Mercer Artist: Sammi Godwin creates her own representation

Sammi+Godwin+flips+through+the+pages+of+Miss+Dalloway%2C+written+by+one+of+her+main+influences%2C+Virginia+Wolf.+
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Mercer Artist: Sammi Godwin creates her own representation

Sammi Godwin flips through the pages of Miss Dalloway, written by one of her main influences, Virginia Wolf.

Sammi Godwin flips through the pages of Miss Dalloway, written by one of her main influences, Virginia Wolf.

Marianna Bacallao

Sammi Godwin flips through the pages of Miss Dalloway, written by one of her main influences, Virginia Wolf.

Marianna Bacallao

Marianna Bacallao

Sammi Godwin flips through the pages of Miss Dalloway, written by one of her main influences, Virginia Wolf.

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“Performance Art”

Pain is performance art

For women who crack open

Their ribs, letting their hearts breathe

And strumming their entrails.

 

When Mercer junior Sammi Godwin wrote that poem last January, she did so after dwelling on how much art is born from pain and the voyeuristic relationship women have to that pain.

Godwin’s literary exploration began in elementary school, when she wrote her first story at the age of 8.

“Growing up, my mother taught English, first at a college and then at a high school level, so I was always surrounded by Shakespeare and Jane Austen and books of that nature even before I really understood what the words meant,” Godwin said. “I was just always raised around books.”

Godwin continued writing under the tutelage of gifted program teachers in middle school, where she was encouraged to practice constantly. However, her writing stagnated at a STEM magnet high school.  

“I did almost no writing whatsoever outside of my AP practice, so it was kind of refreshing to come to college and get back in the groove again,” Godwin said.

Since coming to Mercer, she has completed an anthology of 40 poems, a 40,000-word novella and is currently working on a full-length novel.

“In the case of my novel, it was the plot that came first, and the characters are filling in by inches,” Godwin said. “The things I consider most important are the characters and the conclusion; strong characters can make a weak plot forgivable, and a strong conclusion keeps readers from feeling cheated.”

While she has a flair for crossing genres, Godwin’s favorite is urban fantasy. Unfortunately, she hasn’t had much luck in finding inspiration from preexisting works.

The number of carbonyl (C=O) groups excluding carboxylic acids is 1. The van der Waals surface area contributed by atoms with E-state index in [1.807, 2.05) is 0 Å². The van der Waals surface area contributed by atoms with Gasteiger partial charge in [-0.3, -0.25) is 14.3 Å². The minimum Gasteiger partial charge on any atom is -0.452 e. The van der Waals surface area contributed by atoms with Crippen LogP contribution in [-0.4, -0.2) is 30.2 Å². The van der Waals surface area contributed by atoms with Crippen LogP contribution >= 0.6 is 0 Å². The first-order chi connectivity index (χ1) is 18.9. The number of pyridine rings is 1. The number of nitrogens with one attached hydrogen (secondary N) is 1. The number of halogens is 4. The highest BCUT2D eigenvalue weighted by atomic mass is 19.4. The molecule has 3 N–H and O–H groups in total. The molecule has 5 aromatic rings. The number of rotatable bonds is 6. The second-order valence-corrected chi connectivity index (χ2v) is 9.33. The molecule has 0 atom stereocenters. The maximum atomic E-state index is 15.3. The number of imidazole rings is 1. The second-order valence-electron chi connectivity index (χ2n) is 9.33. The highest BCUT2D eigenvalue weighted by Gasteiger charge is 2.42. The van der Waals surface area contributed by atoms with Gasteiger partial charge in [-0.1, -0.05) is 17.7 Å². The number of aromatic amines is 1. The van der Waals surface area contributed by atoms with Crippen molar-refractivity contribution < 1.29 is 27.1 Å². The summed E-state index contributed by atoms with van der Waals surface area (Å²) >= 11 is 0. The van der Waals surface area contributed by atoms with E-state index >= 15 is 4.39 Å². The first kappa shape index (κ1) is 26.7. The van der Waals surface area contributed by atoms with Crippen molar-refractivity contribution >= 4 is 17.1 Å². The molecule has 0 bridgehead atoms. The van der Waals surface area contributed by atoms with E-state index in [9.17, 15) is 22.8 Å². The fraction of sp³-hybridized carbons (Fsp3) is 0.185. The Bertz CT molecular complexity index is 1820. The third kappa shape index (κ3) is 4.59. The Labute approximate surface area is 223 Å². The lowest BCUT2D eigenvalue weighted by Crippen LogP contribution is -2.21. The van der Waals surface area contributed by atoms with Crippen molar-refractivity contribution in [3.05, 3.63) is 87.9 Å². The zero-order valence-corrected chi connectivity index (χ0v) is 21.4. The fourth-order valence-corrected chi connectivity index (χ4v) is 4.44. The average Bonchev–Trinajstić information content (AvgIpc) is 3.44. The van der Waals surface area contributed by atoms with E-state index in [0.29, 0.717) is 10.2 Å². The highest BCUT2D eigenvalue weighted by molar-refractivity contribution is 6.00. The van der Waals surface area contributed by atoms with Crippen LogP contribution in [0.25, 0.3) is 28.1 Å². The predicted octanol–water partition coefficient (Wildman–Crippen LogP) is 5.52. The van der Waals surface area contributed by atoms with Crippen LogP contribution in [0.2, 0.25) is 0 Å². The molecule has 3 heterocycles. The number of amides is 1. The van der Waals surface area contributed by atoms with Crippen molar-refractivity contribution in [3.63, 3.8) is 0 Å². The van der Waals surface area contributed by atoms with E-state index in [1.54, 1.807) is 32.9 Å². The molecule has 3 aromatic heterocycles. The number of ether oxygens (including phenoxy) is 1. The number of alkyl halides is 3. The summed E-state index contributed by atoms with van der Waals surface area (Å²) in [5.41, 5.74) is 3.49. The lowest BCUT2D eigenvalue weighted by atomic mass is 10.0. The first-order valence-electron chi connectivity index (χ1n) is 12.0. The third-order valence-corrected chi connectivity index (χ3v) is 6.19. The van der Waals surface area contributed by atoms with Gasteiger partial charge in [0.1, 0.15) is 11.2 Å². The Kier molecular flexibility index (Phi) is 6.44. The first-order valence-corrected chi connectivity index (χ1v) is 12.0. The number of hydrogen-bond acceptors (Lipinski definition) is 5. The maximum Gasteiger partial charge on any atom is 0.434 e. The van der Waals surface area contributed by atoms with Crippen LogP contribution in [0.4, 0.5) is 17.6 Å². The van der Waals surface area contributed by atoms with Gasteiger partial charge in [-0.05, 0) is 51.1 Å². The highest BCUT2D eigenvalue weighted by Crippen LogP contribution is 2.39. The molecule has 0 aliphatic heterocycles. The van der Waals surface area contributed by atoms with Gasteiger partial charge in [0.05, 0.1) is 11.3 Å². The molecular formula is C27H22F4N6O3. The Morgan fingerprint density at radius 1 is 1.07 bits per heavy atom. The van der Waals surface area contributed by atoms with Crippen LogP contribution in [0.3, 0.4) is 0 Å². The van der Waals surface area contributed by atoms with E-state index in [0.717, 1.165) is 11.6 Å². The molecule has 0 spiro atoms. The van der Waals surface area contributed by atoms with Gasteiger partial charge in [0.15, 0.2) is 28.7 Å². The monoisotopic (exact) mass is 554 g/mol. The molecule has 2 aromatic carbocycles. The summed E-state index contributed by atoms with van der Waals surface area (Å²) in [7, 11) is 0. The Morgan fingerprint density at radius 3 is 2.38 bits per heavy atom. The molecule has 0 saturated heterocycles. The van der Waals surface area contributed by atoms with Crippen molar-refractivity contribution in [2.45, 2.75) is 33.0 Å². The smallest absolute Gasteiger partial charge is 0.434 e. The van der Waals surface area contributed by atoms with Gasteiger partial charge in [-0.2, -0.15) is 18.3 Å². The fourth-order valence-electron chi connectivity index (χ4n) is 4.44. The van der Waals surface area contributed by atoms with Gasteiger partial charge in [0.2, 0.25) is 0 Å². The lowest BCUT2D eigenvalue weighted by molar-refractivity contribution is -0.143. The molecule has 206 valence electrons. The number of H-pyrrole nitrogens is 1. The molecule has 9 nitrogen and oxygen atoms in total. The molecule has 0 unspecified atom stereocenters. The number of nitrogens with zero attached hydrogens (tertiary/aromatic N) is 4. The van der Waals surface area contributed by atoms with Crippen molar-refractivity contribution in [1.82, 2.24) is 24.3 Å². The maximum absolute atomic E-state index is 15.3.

“Despite (urban fantasy’s) tendency to focus on women, these books also have a tendency to focus on heterosexual romances,” Godwin said. “As a lesbian, (I find it) frustrating and somewhat alienating.”

When completing her novella, Godwin’s driving inspiration for writing was to create representation when she wasn’t able to find it elsewhere.

“Urban fantasy, especially queer urban fantasy, affords you a chance to create entire new societies and belief systems without sacrificing some of the practicality that comes from the real world,” Godwin said. “When I wrote my novella, it was definitely with the intention of including strong queer themes and a mostly-female cast, and the plot came in inches.”   

Gordon Johnston, the department head of the creative writing program at Mercer, said that Godwin has a “naturally tight writing style that doesn’t waste words.”

“Her characters are emotionally complex and they have clear, credible motivations that cause interesting plots to unfold,” Johnston said. “Maybe best of all from a teacher’s perspective, she puts critiques of her drafts to good use in her revisions — and she is completely committed to revising until the story or the scene works.”

Godwin’s current novel-length project is being workshopped by the Ferol Sam’s Senior Seminar class and guest instructor, Melanie Sumner.  

“Writing strikes a careful balance between an art form, which necessitates playing coy to a certain degree, and the ability to relate to one’s audience,” Godwin said. “Writing is good for its own sake, but it doesn’t mean anything without an audience.”

Godwin is a psychology major, but has taken several creative writing courses out of love of the craft. She’s considering pursuing an MFA in creative writing, but mostly writes for fun with the hope of being published someday.

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